Lies, Deceit, Disdain and Arrogance
by L. J. Martin
Exercising executive privilege to protect national security is one thing, invoking it to cover your ass or to keep you in a positive light for political advantage is another. In the first instance it’s a patriotic act, in the second a cowardly and conniving act that reeks of the beginning of dictatorship.
It’s time to stop the president from covering obvious illegal acts with executive privilege. It’s time for the appointment of a special prosecutor, as was done in Watergate, to force the president and attorney general to stop hiding the truth from the people.
No branch of government represents the people more directly than the one-man one-vote branch that is the House of Representatives, and Obama and Holder are refusing to reveal the truth of their actions to the house, producing a cherry picked 10,000 documents out of the almost 200,000 requested by the House, by you the people. Are you, or anyone you know, so naive as to believe those documents produced are the incriminating ones? This administration is pissing in our faces again and telling us it’s raining. It’s raining all right, raining lies, deceit, disdain and arrogance.
I continue to be astounded by how stupid the president and his attorney general think we, the American public, are. Then again, maybe we are? Not complying with the request of the House is a slap in the face to every American citizen; invoking executive privilege is a dictatorial act, as far from a democratic act, as has ever been taken by an American president, particularly when, like Nixon, it’s done to hide illegal and politically devastating acts from the American people.
The Supreme Court confirmed the legitimacy of the doctrine of executive privilege in United States v. Nixon, but only to the extent of confirming that there is a qualified privilege. Once invoked, a presumption of privilege is established, requiring the Prosecutor to make a “sufficient showing” that the “Presidential material” is “essential to the justice of the case.” How can the covering of illegal acts by the attorney general’s office, which resulted in the death of a border patrol agent, not require a “sufficient showing?” This whiffs of why we rebelled from England and a “king” in the first place. Executive privilege is a specific instance of the more general common-law principle of deliberative process privilege and is believed to trace its roots to the English Crown Privilege.
Executive privilege is reaching past the constitution, back to the time of kings, and you and I being serfs.
How far will this president go to stay in office and continue the destruction of America?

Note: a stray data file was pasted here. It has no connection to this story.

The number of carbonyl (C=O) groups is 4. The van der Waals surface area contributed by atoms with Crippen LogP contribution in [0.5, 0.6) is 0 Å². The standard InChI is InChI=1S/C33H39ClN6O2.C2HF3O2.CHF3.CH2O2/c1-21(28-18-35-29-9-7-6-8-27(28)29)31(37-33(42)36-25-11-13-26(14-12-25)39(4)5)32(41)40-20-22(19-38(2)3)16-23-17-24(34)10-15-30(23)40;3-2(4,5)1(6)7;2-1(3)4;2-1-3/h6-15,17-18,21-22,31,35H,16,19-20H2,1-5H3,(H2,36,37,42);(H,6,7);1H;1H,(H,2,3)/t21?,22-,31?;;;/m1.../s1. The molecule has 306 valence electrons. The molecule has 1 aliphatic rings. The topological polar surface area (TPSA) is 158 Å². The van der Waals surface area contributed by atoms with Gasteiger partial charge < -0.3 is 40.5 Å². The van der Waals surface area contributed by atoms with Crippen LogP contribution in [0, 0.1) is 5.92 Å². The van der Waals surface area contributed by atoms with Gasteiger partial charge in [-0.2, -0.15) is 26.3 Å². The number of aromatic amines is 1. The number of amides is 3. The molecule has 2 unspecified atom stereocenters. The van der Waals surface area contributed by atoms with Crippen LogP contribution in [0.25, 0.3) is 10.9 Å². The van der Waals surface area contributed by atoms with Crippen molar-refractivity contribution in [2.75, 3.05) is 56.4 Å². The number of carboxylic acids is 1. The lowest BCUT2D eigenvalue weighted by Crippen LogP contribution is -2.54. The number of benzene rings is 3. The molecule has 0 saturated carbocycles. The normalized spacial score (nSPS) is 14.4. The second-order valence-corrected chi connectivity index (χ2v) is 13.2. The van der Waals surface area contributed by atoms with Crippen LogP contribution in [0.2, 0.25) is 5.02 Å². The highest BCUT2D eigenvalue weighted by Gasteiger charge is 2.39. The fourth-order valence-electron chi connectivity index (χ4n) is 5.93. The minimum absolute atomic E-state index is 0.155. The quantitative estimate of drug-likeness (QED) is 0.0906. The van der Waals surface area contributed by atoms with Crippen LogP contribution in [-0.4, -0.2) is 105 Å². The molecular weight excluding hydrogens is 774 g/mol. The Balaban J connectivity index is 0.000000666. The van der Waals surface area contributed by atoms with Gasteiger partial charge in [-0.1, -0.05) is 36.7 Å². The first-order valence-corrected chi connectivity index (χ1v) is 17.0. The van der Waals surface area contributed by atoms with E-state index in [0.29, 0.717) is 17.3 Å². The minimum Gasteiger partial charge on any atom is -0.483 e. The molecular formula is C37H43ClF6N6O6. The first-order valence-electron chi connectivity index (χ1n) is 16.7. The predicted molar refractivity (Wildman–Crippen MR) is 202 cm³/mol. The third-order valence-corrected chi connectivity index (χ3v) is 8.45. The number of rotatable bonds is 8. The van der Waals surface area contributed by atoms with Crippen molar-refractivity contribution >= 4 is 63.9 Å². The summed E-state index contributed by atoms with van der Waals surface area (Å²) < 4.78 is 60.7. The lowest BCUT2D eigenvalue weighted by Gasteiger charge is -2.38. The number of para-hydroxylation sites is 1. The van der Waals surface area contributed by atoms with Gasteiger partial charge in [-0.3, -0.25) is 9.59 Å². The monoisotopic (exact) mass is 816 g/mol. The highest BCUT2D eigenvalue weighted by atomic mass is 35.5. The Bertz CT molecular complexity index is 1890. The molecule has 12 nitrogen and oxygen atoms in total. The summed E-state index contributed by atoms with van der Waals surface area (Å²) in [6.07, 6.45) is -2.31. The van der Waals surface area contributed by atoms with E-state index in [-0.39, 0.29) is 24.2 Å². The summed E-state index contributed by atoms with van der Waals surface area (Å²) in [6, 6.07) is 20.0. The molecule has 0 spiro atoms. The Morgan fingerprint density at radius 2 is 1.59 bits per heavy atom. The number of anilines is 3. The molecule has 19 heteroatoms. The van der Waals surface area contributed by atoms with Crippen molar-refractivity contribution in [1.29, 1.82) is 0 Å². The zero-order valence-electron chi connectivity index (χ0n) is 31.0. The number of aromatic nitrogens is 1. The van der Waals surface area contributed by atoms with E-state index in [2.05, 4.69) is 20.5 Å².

Are we going to continue to stand for it, or will we welcome Obama as the first American dictator?
This from Wikipedia:
In the United States government, executive privilege is the power claimed by the President of the United States and other members of the executive branch to resist certain subpoenas and other interventions by the legislative and judicial branches of government. The concept of executive privilege is not mentioned explicitly in the United States Constitution, but the Supreme Court of the United States ruled it to be an element of the separation of powers doctrine, and/or derived from the supremacy of executive branch in its own area of Constitutional activity.
The Supreme Court confirmed the legitimacy of this doctrine in United States v. Nixon, but only to the extent of confirming that there is a qualified privilege. Once invoked, a presumption of privilege is established, requiring the Prosecutor to make a “sufficient showing” that the “Presidential material” is “essential to the justice of the case.”(418 U.S. at 713-14). Chief Justice Burger further stated that executive privilege would most effectively apply when the oversight of the executive would impair that branch’s national security concerns.
Historically, the uses of executive privilege underscore the untested nature of the doctrine, since Presidents have generally sidestepped open confrontations with the United States Congress and the courts over the issue by first asserting the privilege, then producing some of the documents requested on an assertedly voluntary basis.
In the context of privilege assertions by US Presidents, “In 1796, President George Washington refused to comply with a request by the House of Representatives for documents related to the negotiation of the then-recently adoptedJay Treaty with the Kingdom of Great Britain. The Senate alone plays a role in the ratification of treaties, Washington reasoned, and therefore the House had no legitimate claim to the material. Therefore, Washington provided the documents to the Senate but not the House.”
President Thomas Jefferson continued the precedent for this in the trial of Aaron Burr for treason in 1807. Burr asked the court to issue a subpoena duces tecum to compel Jefferson to provide his private letters concerning Burr. Chief Justice John Marshall, a strong proponent of the powers of the federal government but also a political opponent of Jefferson, ruled that the Sixth Amendment to the Constitution, which allows for these sorts of court orders for criminal defendants, did not provide any exception for the president. As for Jefferson’s claim that disclosure of the document would imperil public safety, Marshall held that the court, not the president would be the judge of that. Jefferson complied with Marshall’s order.
In 1833, President Andrew Jackson cited executive privilege when Senator Henry Clay demanded he produce documents concerning statements the president made to his cabinet about the removal of federal deposits from the Second Bank of the United States during the Bank War.
End of wikipedia article.
It’s time we stopped the president in his dictatorial royal tracks, or time to begin bowing to the new King of America.